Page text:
3. Conduct a nutrition-oriented value chain analysis of locally produced food Further research is recommended to identify barriers and opportunities to develop the supply of local food to urban consumers. The first step would be to identify the type and volume of produce in the urban food markets, its source and cost, accounting for seasonal variability. The next step would be a nutrition-orientated value-chain analysis, to identify opportunities along the food supply chain to enhance the supply of and/or demand for nutritious local foods. Pricing at the urban markets and opportunities to increase efficiencies and reduce costs along the local food supply chain should be a focus of any value chain analysis.

4. Programming to support local fresh food supply to urban consumers Programming to support the supply of local fresh food to urban consumers needs to be developed, drawing on the research in this report and outlined in recommendation 4. In a similar way to conventional agricultural development or value chain programs, this would 8 require working with actors along the supply chain - from production, transport, processing, storage, retail or wholesale of local food – to incentivise investment in locally produced and processed foods.

5. Regulatory measures to reduce price: review potentials of tariffs, taxes and price controls To make local foods more competitive with imported goods regulatory mechanisms must also be reviewed, including price-related measures such as tariffs and taxes on imported goods as well as price controls or subsidies on local food.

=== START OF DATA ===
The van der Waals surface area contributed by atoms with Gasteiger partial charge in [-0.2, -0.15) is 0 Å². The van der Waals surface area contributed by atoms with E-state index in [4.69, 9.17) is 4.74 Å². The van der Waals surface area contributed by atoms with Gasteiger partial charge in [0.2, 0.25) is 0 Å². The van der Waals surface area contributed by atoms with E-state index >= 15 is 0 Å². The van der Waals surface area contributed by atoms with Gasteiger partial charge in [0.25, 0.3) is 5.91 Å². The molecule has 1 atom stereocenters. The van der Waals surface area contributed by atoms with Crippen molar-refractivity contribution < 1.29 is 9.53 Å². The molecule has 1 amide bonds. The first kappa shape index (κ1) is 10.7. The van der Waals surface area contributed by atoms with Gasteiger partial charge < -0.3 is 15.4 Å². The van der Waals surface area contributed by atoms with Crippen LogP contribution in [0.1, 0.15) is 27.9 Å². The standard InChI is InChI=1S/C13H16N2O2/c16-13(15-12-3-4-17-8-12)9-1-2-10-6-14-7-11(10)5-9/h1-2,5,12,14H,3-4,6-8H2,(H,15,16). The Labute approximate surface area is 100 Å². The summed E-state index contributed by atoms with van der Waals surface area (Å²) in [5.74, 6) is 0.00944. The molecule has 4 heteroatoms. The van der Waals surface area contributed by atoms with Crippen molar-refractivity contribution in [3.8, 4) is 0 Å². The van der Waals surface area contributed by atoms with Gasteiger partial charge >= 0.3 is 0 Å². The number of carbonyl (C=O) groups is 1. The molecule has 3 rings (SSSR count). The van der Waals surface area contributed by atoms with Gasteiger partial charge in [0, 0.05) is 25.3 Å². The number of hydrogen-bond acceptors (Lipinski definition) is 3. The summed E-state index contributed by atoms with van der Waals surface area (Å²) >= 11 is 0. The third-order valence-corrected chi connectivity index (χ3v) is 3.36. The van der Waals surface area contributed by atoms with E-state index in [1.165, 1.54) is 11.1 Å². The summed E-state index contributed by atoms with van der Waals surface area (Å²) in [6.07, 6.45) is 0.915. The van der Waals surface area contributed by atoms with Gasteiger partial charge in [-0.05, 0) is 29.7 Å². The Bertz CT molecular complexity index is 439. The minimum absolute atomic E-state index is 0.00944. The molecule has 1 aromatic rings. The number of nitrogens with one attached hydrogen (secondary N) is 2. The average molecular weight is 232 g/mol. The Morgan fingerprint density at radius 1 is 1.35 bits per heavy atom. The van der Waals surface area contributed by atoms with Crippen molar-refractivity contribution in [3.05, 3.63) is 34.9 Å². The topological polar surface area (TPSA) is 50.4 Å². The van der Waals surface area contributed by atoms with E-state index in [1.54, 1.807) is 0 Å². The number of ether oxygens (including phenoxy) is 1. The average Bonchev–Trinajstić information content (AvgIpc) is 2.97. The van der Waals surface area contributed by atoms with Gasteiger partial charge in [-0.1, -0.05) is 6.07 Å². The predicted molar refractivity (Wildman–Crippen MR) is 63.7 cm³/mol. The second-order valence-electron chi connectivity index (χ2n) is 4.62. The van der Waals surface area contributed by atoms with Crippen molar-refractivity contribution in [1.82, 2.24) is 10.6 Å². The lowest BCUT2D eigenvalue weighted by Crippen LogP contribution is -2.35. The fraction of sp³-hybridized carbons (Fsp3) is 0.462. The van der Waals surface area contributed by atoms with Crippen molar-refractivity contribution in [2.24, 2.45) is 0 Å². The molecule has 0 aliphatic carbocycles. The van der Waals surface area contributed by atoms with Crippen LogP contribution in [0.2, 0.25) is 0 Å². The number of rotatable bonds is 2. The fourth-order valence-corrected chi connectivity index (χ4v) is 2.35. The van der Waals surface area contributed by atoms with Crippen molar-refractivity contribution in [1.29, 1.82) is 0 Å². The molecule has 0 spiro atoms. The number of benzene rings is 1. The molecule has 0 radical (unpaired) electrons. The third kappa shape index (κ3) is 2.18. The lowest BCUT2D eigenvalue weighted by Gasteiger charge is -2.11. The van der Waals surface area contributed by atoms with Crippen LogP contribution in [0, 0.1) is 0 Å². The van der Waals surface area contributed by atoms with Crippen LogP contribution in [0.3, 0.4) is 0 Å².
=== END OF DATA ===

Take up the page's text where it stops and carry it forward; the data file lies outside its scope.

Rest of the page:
6. Engage urban youth in production and sale of locally produced and processed food Opportunities for youth-orientated initiatives relating to production and sale of locally produced and processed food should also be further explored. High rates of youth unemployment in urban areas create an untapped workforce, and our research on urban communities highlight the role of youth in catalysing community action. 15

7. Supporting the development of urban/peri-urban agriculture To enable the development of urban/peri-urban agriculture the lack of land to garden can be addressed in a number of ways. At the governmental level, actions to facilitate urban/periurban agriculture development include land use mapping, and zoning to protect agricultural lands.

8. Information and education: promoting consumption of local food and alternative means of production and preparation Providing information and education to urban communities on the value of local food to health is a first step in encouraging greater changes in food choices. More targeted campaigns to address the specific barriers to consumption of aelan kakae identified in this research – alternative and more convenient ways to produce and prepare aelan kakae – are also recommended.

9. Further food research: Food poverty and household food access The findings of this report highlight a number of areas that would benefit from further research. This includes further analysis of the extent and nature of food poverty in urban areas, as well as in-depth qualitative analysis of food access at a household level further examining factors identified by the current research such as consumption patterns, as well as gardening, food sharing and inter-island food transfer practices.